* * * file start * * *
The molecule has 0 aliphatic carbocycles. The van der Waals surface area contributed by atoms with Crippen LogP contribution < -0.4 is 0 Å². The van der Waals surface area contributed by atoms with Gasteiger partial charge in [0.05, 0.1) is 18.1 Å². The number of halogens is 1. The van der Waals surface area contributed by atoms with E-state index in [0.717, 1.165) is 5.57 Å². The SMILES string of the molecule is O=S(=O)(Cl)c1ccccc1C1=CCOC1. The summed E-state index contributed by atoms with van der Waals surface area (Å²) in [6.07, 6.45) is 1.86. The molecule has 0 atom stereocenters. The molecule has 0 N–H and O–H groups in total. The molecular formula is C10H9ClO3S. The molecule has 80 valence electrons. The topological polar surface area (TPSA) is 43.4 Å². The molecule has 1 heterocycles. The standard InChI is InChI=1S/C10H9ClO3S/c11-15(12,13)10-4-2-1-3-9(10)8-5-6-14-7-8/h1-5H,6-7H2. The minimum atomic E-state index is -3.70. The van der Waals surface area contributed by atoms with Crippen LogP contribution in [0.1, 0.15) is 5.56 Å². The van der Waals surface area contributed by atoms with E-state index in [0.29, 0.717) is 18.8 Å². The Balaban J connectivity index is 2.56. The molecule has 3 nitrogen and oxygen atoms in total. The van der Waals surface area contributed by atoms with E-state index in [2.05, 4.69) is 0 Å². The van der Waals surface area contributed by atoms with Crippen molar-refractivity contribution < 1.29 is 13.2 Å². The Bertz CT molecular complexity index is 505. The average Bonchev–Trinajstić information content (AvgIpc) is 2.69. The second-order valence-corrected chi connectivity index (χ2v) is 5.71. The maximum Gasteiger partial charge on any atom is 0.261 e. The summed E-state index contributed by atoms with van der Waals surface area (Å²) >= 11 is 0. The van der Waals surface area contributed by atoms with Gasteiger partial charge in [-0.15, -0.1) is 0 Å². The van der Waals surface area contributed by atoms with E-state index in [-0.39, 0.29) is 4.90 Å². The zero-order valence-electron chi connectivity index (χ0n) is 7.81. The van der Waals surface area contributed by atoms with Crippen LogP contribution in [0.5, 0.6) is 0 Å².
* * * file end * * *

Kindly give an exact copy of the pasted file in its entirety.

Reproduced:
The molecule has 0 aliphatic carbocycles. The van der Waals surface area contributed by atoms with Crippen LogP contribution < -0.4 is 0 Å². The van der Waals surface area contributed by atoms with Gasteiger partial charge in [0.05, 0.1) is 18.1 Å². The number of halogens is 1. The van der Waals surface area contributed by atoms with E-state index in [0.717, 1.165) is 5.57 Å². The SMILES string of the molecule is O=S(=O)(Cl)c1ccccc1C1=CCOC1. The summed E-state index contributed by atoms with van der Waals surface area (Å²) in [6.07, 6.45) is 1.86. The molecule has 0 atom stereocenters. The molecule has 0 N–H and O–H groups in total. The molecular formula is C10H9ClO3S. The molecule has 80 valence electrons. The topological polar surface area (TPSA) is 43.4 Å². The molecule has 1 heterocycles. The standard InChI is InChI=1S/C10H9ClO3S/c11-15(12,13)10-4-2-1-3-9(10)8-5-6-14-7-8/h1-5H,6-7H2. The minimum atomic E-state index is -3.70. The van der Waals surface area contributed by atoms with Crippen LogP contribution in [0.1, 0.15) is 5.56 Å². The van der Waals surface area contributed by atoms with E-state index in [0.29, 0.717) is 18.8 Å². The Balaban J connectivity index is 2.56. The molecule has 3 nitrogen and oxygen atoms in total. The van der Waals surface area contributed by atoms with E-state index in [2.05, 4.69) is 0 Å². The van der Waals surface area contributed by atoms with Crippen molar-refractivity contribution < 1.29 is 13.2 Å². The Bertz CT molecular complexity index is 505. The average Bonchev–Trinajstić information content (AvgIpc) is 2.69. The second-order valence-corrected chi connectivity index (χ2v) is 5.71. The maximum Gasteiger partial charge on any atom is 0.261 e. The summed E-state index contributed by atoms with van der Waals surface area (Å²) >= 11 is 0. The van der Waals surface area contributed by atoms with Gasteiger partial charge in [-0.15, -0.1) is 0 Å². The van der Waals surface area contributed by atoms with E-state index in [-0.39, 0.29) is 4.90 Å². The zero-order valence-electron chi connectivity index (χ0n) is 7.81. The van der Waals surface area contributed by atoms with Crippen LogP contribution in [0.5, 0.6) is 0 Å².